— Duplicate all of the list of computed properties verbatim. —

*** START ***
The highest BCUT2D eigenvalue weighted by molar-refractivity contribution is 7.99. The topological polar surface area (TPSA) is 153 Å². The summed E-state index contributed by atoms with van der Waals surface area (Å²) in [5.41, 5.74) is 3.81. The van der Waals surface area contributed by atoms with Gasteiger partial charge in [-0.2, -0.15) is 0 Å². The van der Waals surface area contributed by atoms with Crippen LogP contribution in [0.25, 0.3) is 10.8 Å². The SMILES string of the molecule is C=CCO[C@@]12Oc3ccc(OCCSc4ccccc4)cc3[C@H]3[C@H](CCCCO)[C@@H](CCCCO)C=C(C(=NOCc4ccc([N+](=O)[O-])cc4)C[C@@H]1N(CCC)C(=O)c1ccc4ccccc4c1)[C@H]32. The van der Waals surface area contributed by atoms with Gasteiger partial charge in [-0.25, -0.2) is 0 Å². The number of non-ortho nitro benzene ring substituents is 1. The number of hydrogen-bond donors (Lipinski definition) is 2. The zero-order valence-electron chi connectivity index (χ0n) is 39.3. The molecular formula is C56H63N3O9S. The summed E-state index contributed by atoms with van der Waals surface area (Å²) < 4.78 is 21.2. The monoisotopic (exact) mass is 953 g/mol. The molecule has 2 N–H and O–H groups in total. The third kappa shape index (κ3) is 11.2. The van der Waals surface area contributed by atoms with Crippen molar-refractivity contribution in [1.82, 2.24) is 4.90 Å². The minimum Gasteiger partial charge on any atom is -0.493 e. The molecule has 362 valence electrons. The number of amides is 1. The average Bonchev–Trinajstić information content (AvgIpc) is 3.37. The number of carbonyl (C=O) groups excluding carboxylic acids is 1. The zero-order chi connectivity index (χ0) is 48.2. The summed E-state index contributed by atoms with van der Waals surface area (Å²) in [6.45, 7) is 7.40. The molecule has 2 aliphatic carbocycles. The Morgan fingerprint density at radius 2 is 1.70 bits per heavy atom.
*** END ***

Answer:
The highest BCUT2D eigenvalue weighted by molar-refractivity contribution is 7.99. The topological polar surface area (TPSA) is 153 Å². The summed E-state index contributed by atoms with van der Waals surface area (Å²) in [5.41, 5.74) is 3.81. The van der Waals surface area contributed by atoms with Gasteiger partial charge in [-0.2, -0.15) is 0 Å². The van der Waals surface area contributed by atoms with Crippen LogP contribution in [0.25, 0.3) is 10.8 Å². The SMILES string of the molecule is C=CCO[C@@]12Oc3ccc(OCCSc4ccccc4)cc3[C@H]3[C@H](CCCCO)[C@@H](CCCCO)C=C(C(=NOCc4ccc([N+](=O)[O-])cc4)C[C@@H]1N(CCC)C(=O)c1ccc4ccccc4c1)[C@H]32. The van der Waals surface area contributed by atoms with Gasteiger partial charge in [-0.25, -0.2) is 0 Å². The number of non-ortho nitro benzene ring substituents is 1. The number of hydrogen-bond donors (Lipinski definition) is 2. The zero-order valence-electron chi connectivity index (χ0n) is 39.3. The molecular formula is C56H63N3O9S. The summed E-state index contributed by atoms with van der Waals surface area (Å²) < 4.78 is 21.2. The monoisotopic (exact) mass is 953 g/mol. The molecule has 2 N–H and O–H groups in total. The third kappa shape index (κ3) is 11.2. The van der Waals surface area contributed by atoms with Crippen molar-refractivity contribution in [1.82, 2.24) is 4.90 Å². The minimum Gasteiger partial charge on any atom is -0.493 e. The molecule has 362 valence electrons. The number of amides is 1. The average Bonchev–Trinajstić information content (AvgIpc) is 3.37. The number of carbonyl (C=O) groups excluding carboxylic acids is 1. The zero-order chi connectivity index (χ0) is 48.2. The summed E-state index contributed by atoms with van der Waals surface area (Å²) in [6.45, 7) is 7.40. The molecule has 2 aliphatic carbocycles. The Morgan fingerprint density at radius 2 is 1.70 bits per heavy atom.